Shark motion decision shelved

    Elliston mayor Andrew McLeod's shark motion was not voted on at last week's meeting. PHOTO: FILE
    - Advertisement -

    Elliston District Council did not succeed in getting other Eyre Peninsula councils to back a motion calling for measures to protect swimmers and surfers from sharks.

    - Advertisement -

    Several great white shark attacks on the West Coast in 2023 prompted the council to put the topic on the agenda for the Eyre Peninsula Local Government Association meeting last Friday in Wudinna.

    The association opted to hold a workshop for its members on the topic on Thursday to better inform them about sharks and related activities.

    However, association president Dean Johnson said members tabled the motion but did not vote on it at Friday’s meeting.

    “There was a recognition we need to keep working through the issue,” he said.

    “We garnered a lot of information through [the workshop]. There was discussion on shark behaviour and cage diving.

    “There was no decision reached and those motions just sit on the table.”

    Elliston mayor Andrew McLeod put a motion already passed by his council on options for reducing the risk of shark attacks.

    It called for the association to condemn the use of berley and teaser baits to attract and feed great white sharks to attract sharks for cage diving operations.

    Those at the workshop heard a presentation from the Shark Mitigation Taskforce’s Ben Gramola, Primary Industries and Regions fisheries and aquaculture director Michael Drew and Department of Environment and Water’s Tim Hall.

    Flinders University Marine and Coastal Research Consortium director Professor Charlie Huveneers spoke on what he had learned from more than 15 years of experience in shark and ray ecology in relation to shark bite mitigation measures and sustainable wildlife tourism.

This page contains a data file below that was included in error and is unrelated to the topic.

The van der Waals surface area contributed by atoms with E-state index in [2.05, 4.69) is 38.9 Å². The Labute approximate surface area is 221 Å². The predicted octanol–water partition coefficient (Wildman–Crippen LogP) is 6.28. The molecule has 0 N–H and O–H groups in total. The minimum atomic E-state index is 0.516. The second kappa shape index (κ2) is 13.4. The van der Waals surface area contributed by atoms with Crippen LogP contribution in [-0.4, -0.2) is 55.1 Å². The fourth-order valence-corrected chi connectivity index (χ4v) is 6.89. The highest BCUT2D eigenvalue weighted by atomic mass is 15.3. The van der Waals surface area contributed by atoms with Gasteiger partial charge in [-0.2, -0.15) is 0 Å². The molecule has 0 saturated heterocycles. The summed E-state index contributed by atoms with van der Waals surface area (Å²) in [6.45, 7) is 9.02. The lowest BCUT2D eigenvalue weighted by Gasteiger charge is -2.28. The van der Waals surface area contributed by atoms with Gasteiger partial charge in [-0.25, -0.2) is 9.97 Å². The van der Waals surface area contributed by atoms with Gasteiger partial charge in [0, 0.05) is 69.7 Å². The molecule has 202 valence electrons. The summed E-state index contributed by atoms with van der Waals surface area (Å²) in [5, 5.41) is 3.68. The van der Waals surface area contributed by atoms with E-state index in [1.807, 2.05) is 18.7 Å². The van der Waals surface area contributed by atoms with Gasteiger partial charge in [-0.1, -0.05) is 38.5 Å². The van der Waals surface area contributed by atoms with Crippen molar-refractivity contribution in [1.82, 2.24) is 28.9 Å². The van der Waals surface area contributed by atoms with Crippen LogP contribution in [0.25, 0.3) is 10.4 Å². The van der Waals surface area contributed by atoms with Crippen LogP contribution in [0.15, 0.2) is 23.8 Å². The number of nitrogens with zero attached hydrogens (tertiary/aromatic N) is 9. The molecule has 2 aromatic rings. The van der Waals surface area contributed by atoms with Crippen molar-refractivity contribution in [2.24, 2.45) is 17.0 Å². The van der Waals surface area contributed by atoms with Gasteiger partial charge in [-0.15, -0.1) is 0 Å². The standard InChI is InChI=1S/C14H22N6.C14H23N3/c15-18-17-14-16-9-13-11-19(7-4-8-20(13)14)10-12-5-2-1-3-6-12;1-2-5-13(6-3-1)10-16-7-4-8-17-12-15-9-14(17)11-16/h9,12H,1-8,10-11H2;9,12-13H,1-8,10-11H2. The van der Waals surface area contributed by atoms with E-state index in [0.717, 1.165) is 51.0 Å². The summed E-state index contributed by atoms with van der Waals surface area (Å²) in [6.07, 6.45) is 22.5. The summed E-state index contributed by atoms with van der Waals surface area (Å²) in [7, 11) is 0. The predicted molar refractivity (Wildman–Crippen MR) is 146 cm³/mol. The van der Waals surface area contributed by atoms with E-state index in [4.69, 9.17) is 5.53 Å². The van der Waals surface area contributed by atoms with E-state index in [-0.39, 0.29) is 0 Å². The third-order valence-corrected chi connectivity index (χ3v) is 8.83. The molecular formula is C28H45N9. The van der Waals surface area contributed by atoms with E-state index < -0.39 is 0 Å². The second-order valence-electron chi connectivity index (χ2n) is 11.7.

Those there also heard Senator Peter Whish-Wilson – who was the chairman of the 2017 Senate Inquiry into the efficacy and regulation of shark mitigation and deterrent measures – give an overview.

    Mr McLeod said Eyre Peninsula people from all its councils entered the water and were therefore at risk of shark attacks, even if they lived in a landlocked council.

    He had hoped for a combined association voice in addressing the matter to give a “stronger argument for change to take place”.

    “The risk of shark attacks reduces the number of tourists visiting many locations throughout the coastline of the EP and contributing to their local economies,” he wrote.

    “The physical and mental health of people throughout the EP is impacted when being deterred from entering the water due to the risk of shark attacks.”

    Mr McLeod said individual councils and the association could provide feedback on “measures that mitigate the risk of shark attacks”.

    He asked members to consider a “scoping paper” if they wanted to know more before committing.

    “We know that people are being mutilated and killed by shark attacks on the Eyre Peninsula and that these attacks have increased in frequency,” he said.

    “Success looks like our voice being heard by state government and its relevant departments to bring about change by implementing measures that reduce the risk of shark attacks.”

    He said the implication of not addressing the matter was more people being harmed or killed and suffering mental trauma.

    “These attacks bring to those who witness them, more impact on people’s physical and mental health by being deterred from water activities and a downturn in tourism that is spread extensively throughout the peninsula.”

    - Advertisement -